“Walshed Phone” – Official Fix

You may remember that I posted about a possible fix coming out for ‘Walshed’ phones (i.e. phones that downloaded the NoDo update using Chris Walsh’s tool).

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Possible Fix for ‘Walshed’ Phones

Edit – This tool has been released here

There was no doubt that there were some delays when it came to releasing update for WP7. From the time it was supposed to be released to the time it was released, people either waited or sought unofficial methods. One of the unofficial methods involved using the ChevronWP7 Updater tool (now taken offline), which forced the WP7 device to download the latest update. Shortly after the release of this tool, Microsoft announced that using this tool may prevent users from being able to download any updates past NoDo. At the time, some people thought that this was just MS spreading FUD, but in a new blog post by Brandon Watson, it seems that it really is the case.

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Workaround to Force NoDo Update

Some users have managed to get the ‘pre-update’ update sent to their phones, but not the main NoDo update. It seems that a simple hack can force your phone to get the NoDo (March) update. This method is not only straightforward, but seems to have a very high success rate. It was discovered by ‘Noticed’ on the XDA forums.

If your phone is listed as ‘Delivering Updates’ on the status page, you should be able to get the following steps to work.

  • Start Zune

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Check the Status of your WP7 Update Here

It seems Microsoft have heard the user’s wishes of being more transparent. As a result, they have created a new page where you can see the status of the latest update which, in this case, is the NoDo update. You can now see what stage the update is in based on your country and operator. This is certainly a step in the right direction in terms of keeping users in the loop and will make it easier for people to stop constantly checking on Zune whether or not they have the latest version ;). Check out the site here to see the status of your update.


NoDo Documented and Roll Out Begins

It seems that some users have started to receive the NoDo update to their phones. I haven’t got mine yet on my Mozart, but it’s nice to hear that things are finally moving. Microsoft have also documented the update’s new features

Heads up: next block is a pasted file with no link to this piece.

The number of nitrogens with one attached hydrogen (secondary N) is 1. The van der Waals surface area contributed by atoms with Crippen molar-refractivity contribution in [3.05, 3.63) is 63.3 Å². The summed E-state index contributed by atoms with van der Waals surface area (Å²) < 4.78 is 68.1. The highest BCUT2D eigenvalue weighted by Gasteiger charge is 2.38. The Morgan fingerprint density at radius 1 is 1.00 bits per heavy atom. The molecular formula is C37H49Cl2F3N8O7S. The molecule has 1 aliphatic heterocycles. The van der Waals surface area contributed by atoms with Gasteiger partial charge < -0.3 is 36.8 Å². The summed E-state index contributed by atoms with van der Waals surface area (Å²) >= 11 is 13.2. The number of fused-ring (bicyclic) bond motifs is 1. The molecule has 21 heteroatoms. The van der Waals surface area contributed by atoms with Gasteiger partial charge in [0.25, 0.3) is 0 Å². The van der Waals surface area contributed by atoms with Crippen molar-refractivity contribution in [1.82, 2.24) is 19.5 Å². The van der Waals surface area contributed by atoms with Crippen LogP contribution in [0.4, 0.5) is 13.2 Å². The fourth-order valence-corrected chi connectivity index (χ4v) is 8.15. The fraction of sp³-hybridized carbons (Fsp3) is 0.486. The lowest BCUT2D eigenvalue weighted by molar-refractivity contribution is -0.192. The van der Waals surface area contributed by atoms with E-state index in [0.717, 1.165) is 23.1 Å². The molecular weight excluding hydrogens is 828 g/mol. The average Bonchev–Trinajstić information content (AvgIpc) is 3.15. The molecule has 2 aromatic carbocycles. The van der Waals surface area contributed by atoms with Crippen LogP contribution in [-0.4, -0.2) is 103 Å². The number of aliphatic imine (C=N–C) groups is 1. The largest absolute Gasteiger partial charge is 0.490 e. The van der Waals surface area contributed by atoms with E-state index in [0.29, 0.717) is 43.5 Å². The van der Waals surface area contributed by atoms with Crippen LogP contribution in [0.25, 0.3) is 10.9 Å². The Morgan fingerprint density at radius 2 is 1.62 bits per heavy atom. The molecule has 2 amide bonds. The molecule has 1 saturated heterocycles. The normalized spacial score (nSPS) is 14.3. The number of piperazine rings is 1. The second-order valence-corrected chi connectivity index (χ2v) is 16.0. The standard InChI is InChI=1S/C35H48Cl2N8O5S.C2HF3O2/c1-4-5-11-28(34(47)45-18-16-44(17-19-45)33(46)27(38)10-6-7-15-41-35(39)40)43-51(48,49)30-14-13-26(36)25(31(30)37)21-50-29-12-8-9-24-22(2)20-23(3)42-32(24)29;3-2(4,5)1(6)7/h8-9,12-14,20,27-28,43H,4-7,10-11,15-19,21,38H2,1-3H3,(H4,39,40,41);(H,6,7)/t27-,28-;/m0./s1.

• Copy & paste. You asked for it—now it’s here. Just tap a word and drag the arrows to copy and paste it on your phone. You can copy text from emails, text messages, web pages, and Office Mobile documents, and paste it anywhere you can type.
  • Faster apps and games. Nobody likes to wait. That’s why we’ve whittled down the time it takes for apps and games to start up and resume. It’s all part of our focus on getting you to the things you love, easier and faster.

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‘Pre-update’ Being Rolled Out

Today sees Microsoft rolling out  a small update for your Windows Phone 7. But, before everyone tries to copy and paste on their device, it should be known that this update is a small one that simply improves the updating process. According to the official Windows Phone Blog, this update will be the first of many, so MS may start to roll out other updates between ‘NoDo’ and ‘Mango’. The update won’t be available to everyone at the same time, so if you know someone who’s managed to get the update, it doesn’t necessarily mean you’ll be able to at that moment. Instructions on how to check for the update and the full blog post can be seen below:

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WP7 Update Information

Paul Thurrott has revealed some information on how Microsoft is going to to be releasing updates.

Charlie Kindel has clarified that the ‘NoDo’ codename isn’t a jibe at Android’s ‘Donut’ update. It’s a result of a guy failing to bring doughnuts to a meeting after losing a bet. Should clarify some of the comments on Engadget about the name.

You can see the main points (and the keynote video link) in this post.

The first update is codenamed ‘NoDo’ and could RTM this week. However, it seems that users won’t see the update until early February, when carriers sign off on it. The update will include copy and paste, support for the Qualcomm 7×30 smart phone chipset, a CDMA location stack, and a number of software fixes.

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